A poll of Vietnamese in five cities, commissioned by the U.S. Informa¬tion Service, found that more than 80 percent of respondents believed their living standards would improve in the year ahead. Nearly half said they were better off than they had been a year ago. Six in ten thought the economy was healthy. The younger Vietnamese were the most confident. Part of their optimism was easily explained: Life had been so terrible for so long, through the 1970s and most of the 1980s, that by comparison Vietnam really was enjoying a renaissance. The government walked a tightrope, trying to toss out enough amenities and incentives to keep young Vietnamese content, but not so many that they would get uppity or independent-minded.
The young bought into this, without apparently realizing that in doing so they and their countrymen had not yet truly won their freedom, at least from my Western perspective. No one called for multiparty democ¬racy. Few seemed dismayed that the government decided what they should read and know or that it kept access to the Internet so prohibi¬tively expensive most people couldn’t surf, unless they went to an Internet cafe. I asked a young doctor who was headed to the United States for fur¬ther medical study if he wasn’t annoyed that a student in, say, Singa¬pore—where the government promoted the Internet as a tool of national learning—had access to the latest medical information and advances that were denied him. Wouldn’t that make him a lesser doctor? “No,” he said, “we have all the information we need. When we need more, the govern¬ment will make sure we get it.”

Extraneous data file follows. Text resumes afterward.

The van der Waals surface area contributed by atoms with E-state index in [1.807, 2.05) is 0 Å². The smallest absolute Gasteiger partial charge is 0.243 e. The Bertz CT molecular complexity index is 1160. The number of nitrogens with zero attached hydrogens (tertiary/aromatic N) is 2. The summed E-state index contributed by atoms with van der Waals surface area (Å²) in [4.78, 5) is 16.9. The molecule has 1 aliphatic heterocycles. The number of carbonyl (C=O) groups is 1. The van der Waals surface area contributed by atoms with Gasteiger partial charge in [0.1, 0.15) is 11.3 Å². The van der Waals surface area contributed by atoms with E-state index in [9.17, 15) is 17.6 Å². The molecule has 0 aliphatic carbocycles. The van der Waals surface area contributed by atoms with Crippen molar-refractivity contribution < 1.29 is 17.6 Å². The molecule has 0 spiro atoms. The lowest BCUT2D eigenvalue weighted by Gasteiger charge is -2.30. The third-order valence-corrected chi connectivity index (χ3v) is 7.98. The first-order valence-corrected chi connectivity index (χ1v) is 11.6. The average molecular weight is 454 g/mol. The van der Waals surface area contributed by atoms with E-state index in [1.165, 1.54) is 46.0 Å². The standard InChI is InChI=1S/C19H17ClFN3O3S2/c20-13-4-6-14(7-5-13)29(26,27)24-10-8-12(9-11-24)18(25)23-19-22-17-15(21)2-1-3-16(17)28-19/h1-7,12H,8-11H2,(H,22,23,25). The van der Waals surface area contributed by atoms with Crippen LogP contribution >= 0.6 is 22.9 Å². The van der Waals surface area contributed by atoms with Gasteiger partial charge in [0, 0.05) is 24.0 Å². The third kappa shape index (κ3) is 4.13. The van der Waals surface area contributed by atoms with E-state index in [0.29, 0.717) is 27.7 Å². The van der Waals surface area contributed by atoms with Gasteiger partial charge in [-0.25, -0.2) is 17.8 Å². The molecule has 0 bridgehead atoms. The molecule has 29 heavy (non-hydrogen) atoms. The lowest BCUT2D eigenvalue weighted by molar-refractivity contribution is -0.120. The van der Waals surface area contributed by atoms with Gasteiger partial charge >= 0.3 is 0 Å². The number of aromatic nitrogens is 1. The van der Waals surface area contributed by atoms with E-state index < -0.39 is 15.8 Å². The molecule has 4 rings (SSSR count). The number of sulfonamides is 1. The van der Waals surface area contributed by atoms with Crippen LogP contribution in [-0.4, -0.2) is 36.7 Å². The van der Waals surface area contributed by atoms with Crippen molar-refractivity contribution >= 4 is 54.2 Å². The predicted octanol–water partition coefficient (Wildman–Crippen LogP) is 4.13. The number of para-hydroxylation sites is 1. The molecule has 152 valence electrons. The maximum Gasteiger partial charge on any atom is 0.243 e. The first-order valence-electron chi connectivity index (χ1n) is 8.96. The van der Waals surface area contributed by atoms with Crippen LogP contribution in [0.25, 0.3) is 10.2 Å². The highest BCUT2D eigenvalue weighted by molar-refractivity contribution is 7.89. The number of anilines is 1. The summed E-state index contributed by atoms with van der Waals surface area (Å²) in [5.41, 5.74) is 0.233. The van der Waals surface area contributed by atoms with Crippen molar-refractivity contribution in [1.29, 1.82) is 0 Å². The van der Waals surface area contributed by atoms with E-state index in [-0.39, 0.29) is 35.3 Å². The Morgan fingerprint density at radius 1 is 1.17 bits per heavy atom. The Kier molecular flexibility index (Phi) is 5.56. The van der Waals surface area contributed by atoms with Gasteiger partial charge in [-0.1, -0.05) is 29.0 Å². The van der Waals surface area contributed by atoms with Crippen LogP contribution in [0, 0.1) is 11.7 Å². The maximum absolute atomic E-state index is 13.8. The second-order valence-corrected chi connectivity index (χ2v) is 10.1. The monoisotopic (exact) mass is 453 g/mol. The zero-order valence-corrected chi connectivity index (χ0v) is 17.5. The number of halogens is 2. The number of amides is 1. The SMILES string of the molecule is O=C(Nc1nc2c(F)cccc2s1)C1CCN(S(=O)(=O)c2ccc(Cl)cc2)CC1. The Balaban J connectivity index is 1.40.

The government had scored a lopsided triumph. It owned the minds of the young. But the victory was temporary. My friend, the doctor, had intended to stay in the United States only one year, but three years after he left Hanoi, he was still there. Like other Vietnamese who studied abroad, he would come home a changed person, less tolerant of being told not to ask “why” or “what if.” It was fear of this attitude that ex¬plained why the government seldom allowed its young people to go to the West to study journalism. Such exposure could encourage inquiring minds to challenge the Party’s legitimacy.